Don’t Dump On Us – Brunswick County Landfill Sited in Historic Black Royal Oak Community

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On October 10, attorneys from the UNC Center for Civil Rights represented the Royal Oak community in Brunswick County in a quasi-judicial hearing in front of the county planning board over whether they will permit a new landfill in this historic black community. Royal Oak, one of only a few majority black communities in this 82% white county, is already burdened with the county's only open landfill, its waste transfer station, sewage treatment facility, animal shelter, and numerous sand mines (privately owned but permitted by the county). In addition, the county has denied water and sewer service to the community, even though they installed pipes within a few hundred feet of residents to serve the animal shelter and sewage treatment plant. The Center for Civil Rights, along with the NC Fair Housing Project and the law firm of K&L Gates, currently represents the community in a separate lawsuit alleging that the placement of environmental hazards and the denial of water and sewer service is illegal racial discrimination and violates the North Carolina Fair Housing Act and the Equal Protection Clause of the NC Constitution. The lawsuit also alleges the county violated zoning laws in rezoning the properties to allow the new landfill.

Despite the lawsuit, the county has proceeded to pursue the necessary permits to construct the new landfill. The Special Exception Permit hearing begun on October 10th is the last best chance to stop the placement of the new landfill in the community without litigation. The new landfill, estimated to remain open for 100 years, will not only continue the county's pattern and practice of locating environmental hazards in this black community, but will lower property values and burden the community with additional trucks, noise, odors, dust and vermin, increases the risk of fires and sinkholes, and may constitute a risk to aquifer and water supply. None of these concerns were adequately addressed by the county's Operations Services Department, the applicant for the permit, as was repeatedly brought out on October 10 by the lawyers for the community and their expert, Dr. Ben Marsh of Bucknell University.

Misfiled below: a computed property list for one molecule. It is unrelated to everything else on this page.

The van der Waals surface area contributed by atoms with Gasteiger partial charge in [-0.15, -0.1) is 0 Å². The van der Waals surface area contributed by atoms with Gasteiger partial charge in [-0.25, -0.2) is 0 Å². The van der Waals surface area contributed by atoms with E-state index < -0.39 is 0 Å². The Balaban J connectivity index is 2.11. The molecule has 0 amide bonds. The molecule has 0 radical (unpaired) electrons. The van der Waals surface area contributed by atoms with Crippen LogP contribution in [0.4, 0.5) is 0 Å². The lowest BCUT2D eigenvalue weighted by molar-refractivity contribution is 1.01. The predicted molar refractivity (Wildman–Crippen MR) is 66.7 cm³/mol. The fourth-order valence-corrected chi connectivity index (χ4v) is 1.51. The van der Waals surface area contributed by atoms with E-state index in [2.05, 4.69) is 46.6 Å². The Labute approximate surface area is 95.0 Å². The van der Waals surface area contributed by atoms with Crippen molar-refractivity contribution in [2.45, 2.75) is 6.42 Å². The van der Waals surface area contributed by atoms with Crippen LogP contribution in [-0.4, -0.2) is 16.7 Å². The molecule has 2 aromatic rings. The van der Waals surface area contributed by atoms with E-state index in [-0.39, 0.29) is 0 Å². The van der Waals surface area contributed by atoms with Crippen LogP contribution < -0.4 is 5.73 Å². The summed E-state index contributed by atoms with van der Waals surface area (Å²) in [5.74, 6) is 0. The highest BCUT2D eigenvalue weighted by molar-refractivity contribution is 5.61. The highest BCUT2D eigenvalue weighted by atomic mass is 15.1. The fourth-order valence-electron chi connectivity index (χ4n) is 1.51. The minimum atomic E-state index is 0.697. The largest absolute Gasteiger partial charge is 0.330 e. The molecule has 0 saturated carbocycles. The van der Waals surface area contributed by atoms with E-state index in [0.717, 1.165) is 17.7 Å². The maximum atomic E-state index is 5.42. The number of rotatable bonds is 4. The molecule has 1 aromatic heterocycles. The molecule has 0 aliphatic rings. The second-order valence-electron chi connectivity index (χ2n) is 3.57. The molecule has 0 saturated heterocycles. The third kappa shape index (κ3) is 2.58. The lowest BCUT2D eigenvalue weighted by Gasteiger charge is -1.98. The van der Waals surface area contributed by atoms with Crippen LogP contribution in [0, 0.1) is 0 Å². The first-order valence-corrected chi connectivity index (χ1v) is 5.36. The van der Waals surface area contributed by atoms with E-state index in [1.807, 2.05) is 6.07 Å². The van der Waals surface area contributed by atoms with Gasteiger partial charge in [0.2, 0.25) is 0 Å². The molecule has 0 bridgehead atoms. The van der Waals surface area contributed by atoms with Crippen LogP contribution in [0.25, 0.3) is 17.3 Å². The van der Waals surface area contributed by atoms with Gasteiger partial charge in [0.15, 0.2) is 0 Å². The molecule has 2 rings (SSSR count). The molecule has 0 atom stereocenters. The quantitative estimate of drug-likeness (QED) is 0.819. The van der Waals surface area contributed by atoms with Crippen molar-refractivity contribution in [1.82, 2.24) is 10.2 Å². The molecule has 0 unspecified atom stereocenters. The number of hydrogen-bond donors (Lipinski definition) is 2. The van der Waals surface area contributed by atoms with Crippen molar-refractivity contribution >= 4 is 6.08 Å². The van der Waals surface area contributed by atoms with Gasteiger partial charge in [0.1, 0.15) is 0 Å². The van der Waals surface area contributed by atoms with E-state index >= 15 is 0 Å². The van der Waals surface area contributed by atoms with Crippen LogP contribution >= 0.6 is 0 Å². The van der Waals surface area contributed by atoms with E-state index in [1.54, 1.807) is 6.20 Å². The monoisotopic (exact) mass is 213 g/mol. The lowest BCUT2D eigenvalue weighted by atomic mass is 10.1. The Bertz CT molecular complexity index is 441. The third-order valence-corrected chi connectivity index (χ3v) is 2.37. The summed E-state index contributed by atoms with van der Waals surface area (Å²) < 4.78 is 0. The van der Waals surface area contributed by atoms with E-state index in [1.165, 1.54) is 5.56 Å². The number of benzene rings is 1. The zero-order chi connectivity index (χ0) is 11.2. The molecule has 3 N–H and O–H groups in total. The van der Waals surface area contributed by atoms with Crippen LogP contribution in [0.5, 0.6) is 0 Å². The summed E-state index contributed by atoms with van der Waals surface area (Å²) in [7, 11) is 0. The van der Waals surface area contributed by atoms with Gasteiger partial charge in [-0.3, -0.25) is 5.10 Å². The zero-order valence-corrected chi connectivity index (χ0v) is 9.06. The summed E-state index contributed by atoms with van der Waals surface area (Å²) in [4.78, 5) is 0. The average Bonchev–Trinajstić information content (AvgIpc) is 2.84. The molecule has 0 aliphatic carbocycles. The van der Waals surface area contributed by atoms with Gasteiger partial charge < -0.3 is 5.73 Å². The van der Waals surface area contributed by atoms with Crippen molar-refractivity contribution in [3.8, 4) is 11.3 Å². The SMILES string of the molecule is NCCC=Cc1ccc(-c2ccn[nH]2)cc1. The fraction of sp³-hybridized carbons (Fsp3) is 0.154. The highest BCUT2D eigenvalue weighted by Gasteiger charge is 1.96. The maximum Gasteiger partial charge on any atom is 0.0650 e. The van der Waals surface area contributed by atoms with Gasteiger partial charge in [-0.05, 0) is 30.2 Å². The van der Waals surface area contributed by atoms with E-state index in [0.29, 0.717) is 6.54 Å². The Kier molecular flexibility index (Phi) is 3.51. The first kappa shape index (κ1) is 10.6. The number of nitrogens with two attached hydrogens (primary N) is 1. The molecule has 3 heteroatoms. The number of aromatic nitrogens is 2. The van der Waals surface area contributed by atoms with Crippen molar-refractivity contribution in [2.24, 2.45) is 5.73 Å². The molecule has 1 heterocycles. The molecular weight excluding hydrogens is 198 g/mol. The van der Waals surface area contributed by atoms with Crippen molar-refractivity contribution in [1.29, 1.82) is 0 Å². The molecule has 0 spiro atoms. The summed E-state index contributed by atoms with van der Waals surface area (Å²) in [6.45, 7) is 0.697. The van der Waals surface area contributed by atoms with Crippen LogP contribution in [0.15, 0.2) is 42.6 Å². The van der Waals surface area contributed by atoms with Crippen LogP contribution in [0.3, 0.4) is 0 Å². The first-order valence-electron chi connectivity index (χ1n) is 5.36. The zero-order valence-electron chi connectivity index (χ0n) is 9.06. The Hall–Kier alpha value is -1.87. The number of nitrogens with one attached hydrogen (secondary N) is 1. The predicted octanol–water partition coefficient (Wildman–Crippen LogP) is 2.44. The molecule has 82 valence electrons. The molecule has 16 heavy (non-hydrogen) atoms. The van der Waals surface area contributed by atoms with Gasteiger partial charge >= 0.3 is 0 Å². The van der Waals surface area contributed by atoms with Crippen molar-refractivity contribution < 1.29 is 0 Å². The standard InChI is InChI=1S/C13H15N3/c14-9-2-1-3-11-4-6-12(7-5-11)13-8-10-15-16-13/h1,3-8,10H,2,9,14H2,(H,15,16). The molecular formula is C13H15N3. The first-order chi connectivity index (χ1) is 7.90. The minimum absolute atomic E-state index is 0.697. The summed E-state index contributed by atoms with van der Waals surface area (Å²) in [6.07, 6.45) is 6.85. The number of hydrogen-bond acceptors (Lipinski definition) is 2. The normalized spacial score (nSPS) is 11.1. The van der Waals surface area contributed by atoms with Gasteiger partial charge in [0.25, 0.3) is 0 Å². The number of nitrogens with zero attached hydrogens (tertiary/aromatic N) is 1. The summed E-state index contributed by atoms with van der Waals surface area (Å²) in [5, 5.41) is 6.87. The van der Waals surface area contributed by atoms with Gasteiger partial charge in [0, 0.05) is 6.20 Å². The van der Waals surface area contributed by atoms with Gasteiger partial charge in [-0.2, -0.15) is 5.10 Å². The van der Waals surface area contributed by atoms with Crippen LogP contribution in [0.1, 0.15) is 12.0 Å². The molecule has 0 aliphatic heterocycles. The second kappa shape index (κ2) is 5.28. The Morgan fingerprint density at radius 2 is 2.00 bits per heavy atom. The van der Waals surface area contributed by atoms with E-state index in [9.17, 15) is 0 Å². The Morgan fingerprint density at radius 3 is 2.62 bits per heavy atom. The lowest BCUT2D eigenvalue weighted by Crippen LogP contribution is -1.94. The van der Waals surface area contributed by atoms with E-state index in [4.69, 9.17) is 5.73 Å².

The SEP hearing is only partially complete. The date for the continuation of the hearing has not been set, but at that time the Center will present expert witnesses and community members to testify about the health impacts of the landfill and the ongoing discrimination, the fire hazards of Construction and Demolition landfills, the effect on property values, and the risk to the water supply. Read the State Port Pilot's coverage of the hearing (PDF).

News update on continued January 9, 2011 Special Exception Permit Hearing:

Posted by Peter Hull Gilbert on Mon. November 7, 2011 1:45 PM
Categories: Brunswick County, Community Inclusion, Environmental Justice
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